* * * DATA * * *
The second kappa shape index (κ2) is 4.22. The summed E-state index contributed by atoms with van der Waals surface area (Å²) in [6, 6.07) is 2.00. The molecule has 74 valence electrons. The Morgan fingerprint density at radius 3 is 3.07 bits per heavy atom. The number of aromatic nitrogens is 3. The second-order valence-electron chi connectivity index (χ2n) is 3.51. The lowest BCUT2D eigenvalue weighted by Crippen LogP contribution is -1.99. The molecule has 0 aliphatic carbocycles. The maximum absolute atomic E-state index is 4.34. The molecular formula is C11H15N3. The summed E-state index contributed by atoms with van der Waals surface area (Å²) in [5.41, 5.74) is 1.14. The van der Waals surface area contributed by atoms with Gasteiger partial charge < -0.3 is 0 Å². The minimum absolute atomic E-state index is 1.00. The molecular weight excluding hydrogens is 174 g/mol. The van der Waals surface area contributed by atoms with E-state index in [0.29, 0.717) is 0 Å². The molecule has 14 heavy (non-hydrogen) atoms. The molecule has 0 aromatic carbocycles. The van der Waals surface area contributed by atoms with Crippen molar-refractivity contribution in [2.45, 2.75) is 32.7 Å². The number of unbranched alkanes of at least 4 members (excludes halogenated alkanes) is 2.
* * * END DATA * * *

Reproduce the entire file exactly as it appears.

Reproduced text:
The second kappa shape index (κ2) is 4.22. The summed E-state index contributed by atoms with van der Waals surface area (Å²) in [6, 6.07) is 2.00. The molecule has 74 valence electrons. The Morgan fingerprint density at radius 3 is 3.07 bits per heavy atom. The number of aromatic nitrogens is 3. The second-order valence-electron chi connectivity index (χ2n) is 3.51. The lowest BCUT2D eigenvalue weighted by Crippen LogP contribution is -1.99. The molecule has 0 aliphatic carbocycles. The maximum absolute atomic E-state index is 4.34. The molecular formula is C11H15N3. The summed E-state index contributed by atoms with van der Waals surface area (Å²) in [5.41, 5.74) is 1.14. The van der Waals surface area contributed by atoms with Gasteiger partial charge < -0.3 is 0 Å². The minimum absolute atomic E-state index is 1.00. The molecular weight excluding hydrogens is 174 g/mol. The van der Waals surface area contributed by atoms with E-state index in [0.29, 0.717) is 0 Å². The molecule has 14 heavy (non-hydrogen) atoms. The molecule has 0 aromatic carbocycles. The van der Waals surface area contributed by atoms with Crippen molar-refractivity contribution in [2.45, 2.75) is 32.7 Å². The number of unbranched alkanes of at least 4 members (excludes halogenated alkanes) is 2.